Skip to Main Content
It looks like you're using Internet Explorer 11 or older. This website works best with modern browsers such as the latest versions of Chrome, Firefox, Safari, and Edge. If you continue with this browser, you may see unexpected results.
Language as a Way of Knowing
How does language shape knowledge?
Does the importance of language in an area of knowledge ground it in a particular culture?
How are metaphors used in the construction of knowledge?
These example stimulus questions (provided in the IB Theory of knowledge guide) could be in your mind as you look at the resource suggestions listed below.
The Metaphysics of Virtual Reality by
Call Number: 006 HEI
Publication Date: 1994
Computers have dramatically altered life in the late twentieth century. Today we can draw on worldwide computer links, speeding up communications by radio, newspapers, and television. Ideas fly back and forth and circle the globe at the speed of electricity. And just around the corner lurks full-blown virtual reality, in which we will be able to immerse ourselves in a computer simulation not only of the actual physical world, but of any imagined world. As we begin to move in and out of acomputer-generated world, Michael Heim asks, how will the way we perceive our world change? In The Metaphysics of Virtual Reality, Heim considers this and other philosophical issues of the Information Age. With an eye for the dark as well as the bright side of computer technology, he explores the logical and historical origins of our computer-generated world and speculates about the future direction of our computerized lives. He discusses such topics as the effect of word-processing onthe English language (while word-processors have led to increased productivity, they have also led to physical hazards such as repetitive motion syndrome, which causes inflamed hand and arm tendons). Heim looks into the new kind of literacy promised by Hypertext (technology which allows the user to link audio and video elements, the disadvantages including disorientation and cognitive overload). And he also probes the notion of virtual reality, "cyberspace" - the computer-simulated environments that have captured the popular imagination and may ultimately change the way we define reality itself. Just as the definition of interface itself has evolved from the actual adapter plug used to connect electronic circuits into human entry into a self-contained cyberspace, so too will the notion of reality change with the current technological drive. Like the introduction of the automobile, the advent of virtual reality will change the whole context in which our knowledge and awareness of life are rooted. And along the way, Heim covers such intriguing topics as how computers have altered our thought habits, how we will be able to distinguish virtual from real reality, and the appearance of virtual reality in popular culture (as in Star Trek's holodeck, William Gibson's Neuromancer, and Stephen King's Lawnmower Man). Vividly and entertainingly written, The Metaphysics of Virtual Reality opens a window on a fascinating world that promises - or threatens - to become an integral part of everyday life in the 21st century. As Heim writes, not only do we face a breakthrough in the technology of computer interface, but we face the challenge of knowing ourselves and determining how the technology should develop and ultimately affect the society in which it grows.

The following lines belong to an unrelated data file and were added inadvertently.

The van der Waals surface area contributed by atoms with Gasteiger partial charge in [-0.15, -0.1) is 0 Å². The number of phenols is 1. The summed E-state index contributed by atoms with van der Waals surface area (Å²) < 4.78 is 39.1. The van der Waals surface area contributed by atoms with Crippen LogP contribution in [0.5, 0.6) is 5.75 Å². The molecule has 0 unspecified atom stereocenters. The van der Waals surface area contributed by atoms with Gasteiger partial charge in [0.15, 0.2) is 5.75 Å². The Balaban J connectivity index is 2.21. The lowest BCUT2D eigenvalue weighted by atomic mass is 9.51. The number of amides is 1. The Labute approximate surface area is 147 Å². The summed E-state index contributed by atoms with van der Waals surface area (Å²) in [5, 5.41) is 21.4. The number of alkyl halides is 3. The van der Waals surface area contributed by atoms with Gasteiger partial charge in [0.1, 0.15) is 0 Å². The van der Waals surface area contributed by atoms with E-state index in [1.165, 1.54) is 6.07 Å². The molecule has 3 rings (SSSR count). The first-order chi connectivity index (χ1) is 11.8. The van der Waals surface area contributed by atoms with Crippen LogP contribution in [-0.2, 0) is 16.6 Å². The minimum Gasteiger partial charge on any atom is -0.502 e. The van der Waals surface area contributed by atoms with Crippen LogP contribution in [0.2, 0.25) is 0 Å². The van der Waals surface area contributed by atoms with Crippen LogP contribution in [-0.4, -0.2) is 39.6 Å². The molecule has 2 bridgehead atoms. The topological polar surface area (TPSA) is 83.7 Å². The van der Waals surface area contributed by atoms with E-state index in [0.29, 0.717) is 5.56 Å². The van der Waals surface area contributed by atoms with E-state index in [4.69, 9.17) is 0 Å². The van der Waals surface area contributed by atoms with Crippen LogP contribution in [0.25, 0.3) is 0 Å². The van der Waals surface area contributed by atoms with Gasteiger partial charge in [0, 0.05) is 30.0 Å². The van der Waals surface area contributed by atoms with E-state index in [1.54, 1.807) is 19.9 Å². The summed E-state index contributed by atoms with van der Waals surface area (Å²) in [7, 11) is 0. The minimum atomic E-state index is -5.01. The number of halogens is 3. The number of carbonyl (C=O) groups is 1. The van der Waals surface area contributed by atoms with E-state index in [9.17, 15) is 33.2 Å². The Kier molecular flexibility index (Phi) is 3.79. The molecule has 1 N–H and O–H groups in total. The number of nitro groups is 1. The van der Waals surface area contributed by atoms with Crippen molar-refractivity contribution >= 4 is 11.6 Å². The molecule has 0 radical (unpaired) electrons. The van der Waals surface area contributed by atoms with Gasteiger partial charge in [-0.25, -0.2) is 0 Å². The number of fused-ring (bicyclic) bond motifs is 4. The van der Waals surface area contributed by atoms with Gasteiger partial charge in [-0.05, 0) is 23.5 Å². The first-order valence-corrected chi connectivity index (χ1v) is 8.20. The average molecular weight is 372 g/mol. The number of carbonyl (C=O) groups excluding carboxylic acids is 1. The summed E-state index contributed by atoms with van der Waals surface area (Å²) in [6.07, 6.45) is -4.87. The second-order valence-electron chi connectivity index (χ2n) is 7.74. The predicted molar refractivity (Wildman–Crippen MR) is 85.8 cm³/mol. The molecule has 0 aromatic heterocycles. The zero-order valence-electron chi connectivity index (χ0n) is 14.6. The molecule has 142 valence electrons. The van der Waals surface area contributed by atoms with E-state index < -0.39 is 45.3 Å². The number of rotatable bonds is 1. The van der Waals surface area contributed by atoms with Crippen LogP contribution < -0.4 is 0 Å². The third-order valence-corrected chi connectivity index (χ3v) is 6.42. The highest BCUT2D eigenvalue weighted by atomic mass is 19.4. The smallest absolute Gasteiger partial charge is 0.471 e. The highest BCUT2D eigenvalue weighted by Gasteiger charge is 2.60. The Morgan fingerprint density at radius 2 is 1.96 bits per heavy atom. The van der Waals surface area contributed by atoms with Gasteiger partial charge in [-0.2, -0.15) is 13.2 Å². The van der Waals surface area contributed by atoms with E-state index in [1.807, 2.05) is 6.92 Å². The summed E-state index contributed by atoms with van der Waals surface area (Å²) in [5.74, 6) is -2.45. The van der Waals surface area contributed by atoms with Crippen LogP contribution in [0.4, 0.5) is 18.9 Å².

Raising a Bilingual Child by
Call Number: 404.2 PEA
Publication Date: 2008
If you would like your children to experience the benefits of becoming bilingual, but you aren’t sure how to teach them a second language, then Raising a Bilingual Child is the perfect step-by-step guide for you. Raising a Bilingual Child provides parents with information, encouragement, and practical advice for creating a positive bilingual environment. It offers both an overview of why parents should raise their children to speak more than one language and detailed steps parents can take to integrate two languages into their child’s daily routine. Raising a Bilingual Child also includes inspirational first-hand accounts from parents. It dispels the myth that bilingualism may hinder a child’s academic performance and explains that learning languages at a young age can actually enhance a child’s overall intellectual development.